21. A disc drive as defined in claim 18 wherein:
the maximum number of storage discs is an even number; and
a middle pair of discs in the disc stack is substantially centered about the center position of the hub and positioned so that a top disc of the middle pair is above the center position of the hub and a bottom disc of the middle pair is below the center position of the hub.
22. A disc drive as defined in claim 21 wherein:
at least one pair of discs comprising a topmost disc and a bottommost disc is depopulated from the stack prior to assembly of the disc drive.
23. A disc drive as defined in claim 18 wherein:
one of a topmost disc and a bottommost disc is depopulated from the stack prior to assembly of the disc drive.
24. A disc drive as defined in claim 23 wherein:
the other of the topmost disc and the bottommost disc is depopulated from the disc stack.
Description
FIELD OF THE INVENTION

This invention is directed to a method for arranging, storing and removing discs from a head disc assembly; and in preferred embodiments, to a storage and retrieval method that facilitates the stability of the motor and minimizes gyration of the motor by centering the discs on the motor.

BACKGROUND ON THE INVENTION

Modern computers employ various forms of storage systems for storing programs and data. For example, various forms of disc drive systems have been designed to operate under the control of a computer to record information and/or retrieve recorded information on one or more recording discs. Such disc drives include hard disc drives which employ recording discs that have magnetizable (hard) recording material, optical disc drives which employ recording discs that have optically readable recording material, magneto-optical (MO) disc drives which employ recording discs that have optically readable magnetizable recording material, or the like.

Conventional disc drive systems typically include one or more recording discs supported for relatively high speed rotation on a rotary spindle. For example, FIG. 1 shows a side view of portions of a conventional disc drive system, including a conventional data storage or recording disc 200 supported on a spindle 210. A disc drive motor (not shown) is operatively coupled to the spindle 210 for rotation of the spindle and the disc supported thereon. A recording and/or reading head 220 is supported by suitable head support structure (not shown) adjacent the recording surface of the disc. To simplify the disclosure, FIG. 1 is shown with a single recording disc 200 having a single recording surface and a single head 220. However, other conventional disc drive systems employ multiple discs, double-sided discs (discs with recording surfaces on both surfaces) and multiple heads.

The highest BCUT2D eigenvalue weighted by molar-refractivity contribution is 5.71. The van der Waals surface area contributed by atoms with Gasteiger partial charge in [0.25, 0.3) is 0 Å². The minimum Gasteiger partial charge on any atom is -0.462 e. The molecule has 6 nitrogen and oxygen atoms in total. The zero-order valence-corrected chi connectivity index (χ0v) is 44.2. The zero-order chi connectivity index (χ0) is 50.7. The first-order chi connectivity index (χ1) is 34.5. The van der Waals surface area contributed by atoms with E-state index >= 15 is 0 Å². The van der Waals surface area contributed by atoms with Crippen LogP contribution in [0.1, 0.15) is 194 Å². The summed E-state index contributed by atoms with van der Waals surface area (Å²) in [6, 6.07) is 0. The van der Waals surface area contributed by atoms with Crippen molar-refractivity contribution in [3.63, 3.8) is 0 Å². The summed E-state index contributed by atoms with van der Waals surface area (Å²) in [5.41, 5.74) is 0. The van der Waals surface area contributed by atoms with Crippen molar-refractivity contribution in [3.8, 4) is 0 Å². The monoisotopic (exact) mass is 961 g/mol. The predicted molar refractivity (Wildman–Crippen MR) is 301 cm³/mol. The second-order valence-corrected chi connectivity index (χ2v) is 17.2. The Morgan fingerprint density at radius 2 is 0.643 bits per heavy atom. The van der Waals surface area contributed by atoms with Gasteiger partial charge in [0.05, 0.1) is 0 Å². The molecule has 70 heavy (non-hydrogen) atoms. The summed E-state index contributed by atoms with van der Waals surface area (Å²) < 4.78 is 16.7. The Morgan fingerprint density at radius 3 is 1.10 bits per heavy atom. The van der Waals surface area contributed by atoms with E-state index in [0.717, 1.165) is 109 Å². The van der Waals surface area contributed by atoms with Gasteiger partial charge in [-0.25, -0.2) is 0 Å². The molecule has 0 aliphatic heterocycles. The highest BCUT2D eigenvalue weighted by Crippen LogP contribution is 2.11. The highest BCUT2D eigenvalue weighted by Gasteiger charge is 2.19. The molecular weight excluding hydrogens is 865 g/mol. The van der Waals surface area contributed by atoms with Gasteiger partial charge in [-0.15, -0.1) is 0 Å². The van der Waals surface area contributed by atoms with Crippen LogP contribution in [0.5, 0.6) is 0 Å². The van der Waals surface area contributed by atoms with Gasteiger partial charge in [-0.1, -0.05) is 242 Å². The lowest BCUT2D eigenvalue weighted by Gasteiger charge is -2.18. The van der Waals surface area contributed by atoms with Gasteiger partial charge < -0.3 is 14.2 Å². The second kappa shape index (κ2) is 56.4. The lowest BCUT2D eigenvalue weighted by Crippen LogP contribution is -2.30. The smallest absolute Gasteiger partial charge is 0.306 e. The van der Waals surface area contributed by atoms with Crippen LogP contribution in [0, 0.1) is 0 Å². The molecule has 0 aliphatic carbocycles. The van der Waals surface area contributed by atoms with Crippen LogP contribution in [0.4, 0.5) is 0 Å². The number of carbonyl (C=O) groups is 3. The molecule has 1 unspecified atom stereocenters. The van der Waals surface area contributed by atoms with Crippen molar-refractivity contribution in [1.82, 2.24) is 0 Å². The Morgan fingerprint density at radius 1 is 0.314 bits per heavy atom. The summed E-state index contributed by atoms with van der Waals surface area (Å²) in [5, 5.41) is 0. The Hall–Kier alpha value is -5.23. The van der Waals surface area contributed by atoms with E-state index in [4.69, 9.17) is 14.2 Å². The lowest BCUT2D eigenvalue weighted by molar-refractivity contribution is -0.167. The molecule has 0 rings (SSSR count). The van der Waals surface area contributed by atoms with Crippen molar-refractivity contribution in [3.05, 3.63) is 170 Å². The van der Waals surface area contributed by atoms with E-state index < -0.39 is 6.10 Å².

As shown in FIG. 1, the disc 200 has a central hub opening through which the spindle 210 extends. The disc 200 and spindle 210 are shown in a top view in FIG. 2. The spindle 210 extends through a central opening, which defines an inside diameter, of the disc. The disc is secured at its inner diameter (ID), in a fixed relation with the spindle 210, and is supported such that the outer diameter (OD) portion of the disc is free from contact with other components. In this regard, the disc is clamped at its ID to the spindle 210 and is free at its OD. When the spindle 210 is rotatably driven, the disc 200 is caused to rotate with the spindle 210. A top (not shown) which provides a protective cover for the disc is attached through the top of the spindle 210 and provides support for the spindle 210.

Typically, multiple center-open discs and spacer rings are alternately stacked on a spindle motor hub. The hub, defining the core of the stack, serves to align the discs and spacer rings around a common axis. Collectively the discs, spacer rings and spindle motor hub define a disc pack assembly.